C&W 2009

There were good talk overall. I skipped most of the town halls and I think that was good. I missed one of the keynotes. Apparently that was also good.

I learned some, more about what I don’t know than about what I do know.

I was lonesome. I did get out and talk more, possibly because this conference has a “friendly” reputation. But I would have liked to have had some way to meet newbies who were also solo early on to maybe have someone to go out to eat with.

I went to every talk. That’s a big deal for me at a conference. It says that it was all interesting and not… inaccessible.

Great things about the conference:

Small, so lots of people to meet without being totally overwhelmed.

Not too much politics, though it was certainly visible. How great Obama was in one talk. Quotes from Green Peace telling us what we needed to do in another.

Lots of very practical stuff, even when hinged or predicated on theory. (Of course, I went to predominantly practical. I am sure you would find plenty of theory.)

Always food around and it was good food too.

Not a lot of drinking. It’s always better when your colleagues are sober.

Had 15 people in my talk. That’s not a lot. But I had a lot of feedback and response. Very much on topic and some focused on exposing/clarifying my definitions. I think I did a good job. The other presenters in my group did too. One was very similar to mine and really provided a good lead in, but the paper in the middle was on a totally different topic in a totally different direction.

Wonderful weather after Thursday (when it was hot).

Beautiful campus. Just gorgeous. Green open spaces. Lots of old trees. I like that in a campus.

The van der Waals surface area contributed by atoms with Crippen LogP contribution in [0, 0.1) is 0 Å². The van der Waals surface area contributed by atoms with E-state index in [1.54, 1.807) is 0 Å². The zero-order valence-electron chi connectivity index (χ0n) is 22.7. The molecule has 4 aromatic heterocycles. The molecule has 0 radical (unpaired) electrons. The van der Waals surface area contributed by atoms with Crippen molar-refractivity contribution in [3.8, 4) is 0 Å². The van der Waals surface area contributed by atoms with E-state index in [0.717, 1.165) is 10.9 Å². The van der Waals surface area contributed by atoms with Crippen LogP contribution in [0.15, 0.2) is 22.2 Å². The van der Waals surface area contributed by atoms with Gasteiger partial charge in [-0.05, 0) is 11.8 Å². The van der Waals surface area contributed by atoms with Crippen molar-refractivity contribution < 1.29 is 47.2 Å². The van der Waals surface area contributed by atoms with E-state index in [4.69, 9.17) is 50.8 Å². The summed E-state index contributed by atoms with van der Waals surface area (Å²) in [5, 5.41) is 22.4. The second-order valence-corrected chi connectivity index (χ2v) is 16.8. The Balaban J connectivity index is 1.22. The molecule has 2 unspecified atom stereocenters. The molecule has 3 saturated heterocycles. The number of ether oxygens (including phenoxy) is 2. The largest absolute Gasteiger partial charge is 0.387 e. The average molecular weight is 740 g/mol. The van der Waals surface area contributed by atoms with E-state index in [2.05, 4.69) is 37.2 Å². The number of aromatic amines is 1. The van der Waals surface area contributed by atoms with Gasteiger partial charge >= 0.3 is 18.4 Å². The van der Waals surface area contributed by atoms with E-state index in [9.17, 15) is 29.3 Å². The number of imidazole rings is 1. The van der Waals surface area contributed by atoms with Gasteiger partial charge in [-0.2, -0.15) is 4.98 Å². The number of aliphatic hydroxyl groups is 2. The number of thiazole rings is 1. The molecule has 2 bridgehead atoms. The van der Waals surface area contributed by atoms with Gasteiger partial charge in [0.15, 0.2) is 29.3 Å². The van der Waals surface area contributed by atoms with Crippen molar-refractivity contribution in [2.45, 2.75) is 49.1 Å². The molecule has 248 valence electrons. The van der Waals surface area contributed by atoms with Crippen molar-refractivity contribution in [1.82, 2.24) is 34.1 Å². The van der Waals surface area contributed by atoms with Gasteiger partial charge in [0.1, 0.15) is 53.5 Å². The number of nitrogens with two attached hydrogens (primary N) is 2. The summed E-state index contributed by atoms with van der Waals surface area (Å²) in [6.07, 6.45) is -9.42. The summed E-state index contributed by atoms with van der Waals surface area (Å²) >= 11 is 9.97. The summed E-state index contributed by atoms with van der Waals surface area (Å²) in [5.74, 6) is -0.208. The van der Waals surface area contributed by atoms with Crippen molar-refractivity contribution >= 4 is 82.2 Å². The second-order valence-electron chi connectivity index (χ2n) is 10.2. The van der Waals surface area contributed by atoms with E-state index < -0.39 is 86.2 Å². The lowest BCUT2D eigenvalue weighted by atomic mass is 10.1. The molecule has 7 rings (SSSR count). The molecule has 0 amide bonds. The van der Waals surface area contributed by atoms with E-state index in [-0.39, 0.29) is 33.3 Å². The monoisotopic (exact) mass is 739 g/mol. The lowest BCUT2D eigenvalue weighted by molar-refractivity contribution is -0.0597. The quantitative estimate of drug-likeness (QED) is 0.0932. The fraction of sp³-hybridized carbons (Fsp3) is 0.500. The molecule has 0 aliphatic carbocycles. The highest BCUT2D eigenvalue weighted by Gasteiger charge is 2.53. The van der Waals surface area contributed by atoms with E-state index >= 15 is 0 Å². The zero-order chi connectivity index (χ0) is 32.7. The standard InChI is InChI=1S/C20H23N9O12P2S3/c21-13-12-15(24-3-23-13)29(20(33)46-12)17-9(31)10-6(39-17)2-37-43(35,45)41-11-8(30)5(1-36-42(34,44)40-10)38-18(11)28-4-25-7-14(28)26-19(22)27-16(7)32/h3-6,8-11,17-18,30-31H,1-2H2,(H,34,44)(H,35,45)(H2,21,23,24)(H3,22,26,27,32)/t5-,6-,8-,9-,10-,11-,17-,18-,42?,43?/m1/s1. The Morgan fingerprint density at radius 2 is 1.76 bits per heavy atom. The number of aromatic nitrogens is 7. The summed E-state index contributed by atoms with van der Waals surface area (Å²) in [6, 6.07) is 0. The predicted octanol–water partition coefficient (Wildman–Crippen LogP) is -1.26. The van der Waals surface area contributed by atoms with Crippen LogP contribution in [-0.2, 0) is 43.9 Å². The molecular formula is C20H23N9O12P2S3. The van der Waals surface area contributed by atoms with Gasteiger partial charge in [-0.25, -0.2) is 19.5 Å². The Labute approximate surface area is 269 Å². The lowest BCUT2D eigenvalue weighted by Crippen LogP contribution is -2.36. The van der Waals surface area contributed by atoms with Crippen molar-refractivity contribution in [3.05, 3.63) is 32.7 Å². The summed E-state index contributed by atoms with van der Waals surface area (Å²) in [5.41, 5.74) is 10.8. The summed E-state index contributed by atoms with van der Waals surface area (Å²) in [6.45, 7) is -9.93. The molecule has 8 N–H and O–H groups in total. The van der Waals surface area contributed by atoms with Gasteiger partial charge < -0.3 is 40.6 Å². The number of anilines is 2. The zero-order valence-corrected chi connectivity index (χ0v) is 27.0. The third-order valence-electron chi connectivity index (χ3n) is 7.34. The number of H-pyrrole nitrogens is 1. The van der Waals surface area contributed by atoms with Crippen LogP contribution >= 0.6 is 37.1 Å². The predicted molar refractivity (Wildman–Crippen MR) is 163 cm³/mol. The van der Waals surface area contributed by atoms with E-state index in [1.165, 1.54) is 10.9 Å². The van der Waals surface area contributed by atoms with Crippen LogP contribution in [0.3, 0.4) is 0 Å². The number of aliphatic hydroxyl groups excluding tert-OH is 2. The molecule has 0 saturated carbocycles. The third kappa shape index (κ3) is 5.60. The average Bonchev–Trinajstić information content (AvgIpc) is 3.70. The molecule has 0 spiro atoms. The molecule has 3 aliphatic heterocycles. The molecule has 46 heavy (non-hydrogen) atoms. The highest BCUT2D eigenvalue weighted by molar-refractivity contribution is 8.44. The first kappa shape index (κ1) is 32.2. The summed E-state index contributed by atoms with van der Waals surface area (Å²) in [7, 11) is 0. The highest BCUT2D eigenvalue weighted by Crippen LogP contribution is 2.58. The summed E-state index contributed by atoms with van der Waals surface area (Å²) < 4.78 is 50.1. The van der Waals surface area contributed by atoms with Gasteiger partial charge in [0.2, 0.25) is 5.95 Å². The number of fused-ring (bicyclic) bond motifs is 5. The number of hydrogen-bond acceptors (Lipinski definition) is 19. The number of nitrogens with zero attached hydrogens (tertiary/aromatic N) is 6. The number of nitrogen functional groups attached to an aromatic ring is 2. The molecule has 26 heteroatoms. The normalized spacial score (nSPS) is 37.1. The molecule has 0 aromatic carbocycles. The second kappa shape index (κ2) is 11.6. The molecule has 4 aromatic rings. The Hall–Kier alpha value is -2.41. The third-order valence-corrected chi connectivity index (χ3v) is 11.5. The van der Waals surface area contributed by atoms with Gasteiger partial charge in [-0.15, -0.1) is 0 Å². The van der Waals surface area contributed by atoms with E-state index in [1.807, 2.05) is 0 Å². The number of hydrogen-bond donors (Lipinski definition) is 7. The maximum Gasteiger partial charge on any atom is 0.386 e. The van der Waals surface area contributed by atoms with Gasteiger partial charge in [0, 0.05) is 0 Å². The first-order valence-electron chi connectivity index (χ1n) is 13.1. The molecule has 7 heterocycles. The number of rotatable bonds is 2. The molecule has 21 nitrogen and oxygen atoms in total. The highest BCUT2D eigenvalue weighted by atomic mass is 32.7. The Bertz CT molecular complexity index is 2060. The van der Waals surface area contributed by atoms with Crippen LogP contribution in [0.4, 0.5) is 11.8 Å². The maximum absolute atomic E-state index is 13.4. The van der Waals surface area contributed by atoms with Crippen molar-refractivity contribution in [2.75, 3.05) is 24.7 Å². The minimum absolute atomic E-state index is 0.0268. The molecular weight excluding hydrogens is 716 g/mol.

Excellent organization. Great job, Carl, et al.

Some weirdnesses:
A person said that, “I can’t believe she read her paper. I didn’t come to hear the paper read. She could have emailed it to me.” She wasn’t talking about me, but I wrote my paper. I didn’t read the whole thing, but I did read the first three pages.

A person blew me off because I was an adjunct. I mean literally, leaned away. When, in answer to someone else, I said I had a PhD in Rhetoric and Composition from Purdue, she pepped up, “Oh really?” After that I was a person again. I wonder if she realized how clearly her prejudices were showing.

Someone said that the research was wrong because people who use it are against people with learning disabilities. I asked her to explain why she felt that a research was illegitimate because people used it in an illegitimate manner, rephrased several times for clarity, and she insisted that because most people who used it were against people with LDs, the research was bad. Er, no. That’s such a fallacious argument.

There was one other thing, but I don’t remember what it was that was so weird.
Update: Oh, yeah, I know what it was. Someone said, “I see the computers, but where’s the writing?”

Excellent conference.

I’m going to C&W 2010 at Purdue and bringing Debbie with me.